New report: High-Speed Rail: International Lessons for U.S. Policy Makers
Senate Keeps High-Speed Rail Funding Alive for Now
- Northeast Corridor Funding Sent to States and Amtrak
- America 2050 in the News
New Report: High-Speed Rail: International Lessons for U.S. Policy Makers
America 2050 has collaborated with the Lincoln Institute of Land Policy to publish a new report on high-speed rail, called "High-Speed Rail: International Lessons for U.S. Policy Makers." The report applies over four decades of international experience in high-speed rail to the U.S. context, and recommends prioritizing corridors with demonstrated markets, such as the Northeast and California, and exploring alternative management and financing arrangements including separating infrastructure development from rail operations and forming public-private partnerships.
International case studies suggest that high-speed rail could create significant transportation, economic, environmental, and safety benefits in American cities and regions. While it requires significant upfront investment, high-speed rail promotes economic growth by improving access to markets, bringing the cities within megaregions closer together. This boosts the productivity of knowledge workers, expands labor markets, and attracts new tourism and visitor spending. When planned thoughtfully with complementary investments in the public realm, high-speed rail can promote urban regeneration and attract commercial development, as shown in several European examples. High-speed rail also has greater operating energy efficiency than competing modes and takes up less land than highways.
The report describes several funding strategies that have proven to be successful in other countries, and makes specific policy recommendations to better position the federal high-speed rail program for success.
Strengthen the federal policy and management framework by expanding the federal role in planning and prioritizing high-speed rail corridors and working with the states to secure rights-of-way.
Prioritize corridors that meet investment criteria by clarifying the objectives and desired outcomes of the federal program and promoting investments in those corridors that exhibit the characteristics that are indicative of success.
Establish new mechanisms for corridor management by developing legislation that enables the creation of public infrastructure corporations that can operate across state and national borders and attract private investment.
Plan for maximum land development benefits by coupling high-speed rail station investments with policies that encourage land development around station areas. In general, well-connected stations in center-city locations offer the greatest potential for urban revitalization.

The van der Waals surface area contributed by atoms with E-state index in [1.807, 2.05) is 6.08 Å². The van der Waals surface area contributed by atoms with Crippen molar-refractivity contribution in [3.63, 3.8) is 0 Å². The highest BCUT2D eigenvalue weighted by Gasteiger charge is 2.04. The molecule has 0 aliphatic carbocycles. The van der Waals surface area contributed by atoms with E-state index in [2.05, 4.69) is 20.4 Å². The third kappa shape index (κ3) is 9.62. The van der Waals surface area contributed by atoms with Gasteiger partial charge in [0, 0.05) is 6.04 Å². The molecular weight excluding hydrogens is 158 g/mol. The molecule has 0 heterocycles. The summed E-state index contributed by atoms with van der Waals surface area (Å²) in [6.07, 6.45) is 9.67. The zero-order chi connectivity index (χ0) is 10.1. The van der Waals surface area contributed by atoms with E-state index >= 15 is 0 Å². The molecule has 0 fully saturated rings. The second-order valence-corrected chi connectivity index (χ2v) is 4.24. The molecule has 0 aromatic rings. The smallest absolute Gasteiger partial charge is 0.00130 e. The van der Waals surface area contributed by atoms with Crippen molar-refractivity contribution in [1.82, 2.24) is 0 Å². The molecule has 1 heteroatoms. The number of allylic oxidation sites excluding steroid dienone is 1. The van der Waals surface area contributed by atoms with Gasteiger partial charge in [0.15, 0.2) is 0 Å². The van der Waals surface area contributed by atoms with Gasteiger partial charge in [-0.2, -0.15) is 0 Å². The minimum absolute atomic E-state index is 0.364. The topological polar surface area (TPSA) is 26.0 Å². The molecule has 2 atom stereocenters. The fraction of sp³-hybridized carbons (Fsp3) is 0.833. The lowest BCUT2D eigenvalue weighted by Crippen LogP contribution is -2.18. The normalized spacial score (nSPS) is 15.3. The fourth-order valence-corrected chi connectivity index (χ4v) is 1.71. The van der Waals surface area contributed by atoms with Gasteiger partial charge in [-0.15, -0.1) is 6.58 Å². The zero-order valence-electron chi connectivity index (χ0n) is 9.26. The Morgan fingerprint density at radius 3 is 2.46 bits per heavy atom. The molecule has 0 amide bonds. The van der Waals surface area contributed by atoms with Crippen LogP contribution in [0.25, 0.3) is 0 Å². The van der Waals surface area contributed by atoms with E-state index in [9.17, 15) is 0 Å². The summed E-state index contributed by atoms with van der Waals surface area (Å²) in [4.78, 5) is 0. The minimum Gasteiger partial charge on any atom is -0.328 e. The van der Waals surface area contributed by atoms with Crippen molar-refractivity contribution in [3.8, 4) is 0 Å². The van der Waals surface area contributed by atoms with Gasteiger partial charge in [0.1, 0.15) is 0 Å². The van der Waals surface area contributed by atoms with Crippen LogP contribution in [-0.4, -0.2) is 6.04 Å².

Focus initially on the Northeast Corridor and California, which offer the best opportunities for Core Express high-speed rail service in the United States, by addressing the management and financing challenges each region faces.
Secure adequate and reliable funding by drawing on a full complement of potential federal, state, and private sources. Such sources could include increasing existing transportation-related fees (such as a portion of the gas tax or ticket surcharges), creating an infrastructure bank, forging public-private partnerships, and expanding existing credit assistance programs.
Download "High-Speed Rail: International Lessons for U.S. Policy Makers" at http://www.lincolninst.edu/pubs/1948_High-Speed-Rail.
Senate Keeps High-Speed Rail Funding Alive for Now
Last week, hundreds of America 2050 supporters contacted their Senators, Representatives, and President Obama, asking them to preserve funding for the High-Speed Intercity Passenger Rail program in the fiscal year that starts October 1, which had been slashed to zero by the House Appropriations Committee. On September 21, the Senate Appropriations Committee salvaged funding for the program, by passing an amendment introduced by Senators Durbin, Lautenberg, Feinstein & Landrieu to provide $100 million for High-Speed Intercity Passenger Rail.
The Senators also resisted an attempt by the House Appropriations Committee to slash Amtrak funding and shut down state-sponsored corridors, which carry one-third of Amtrak's national ridership.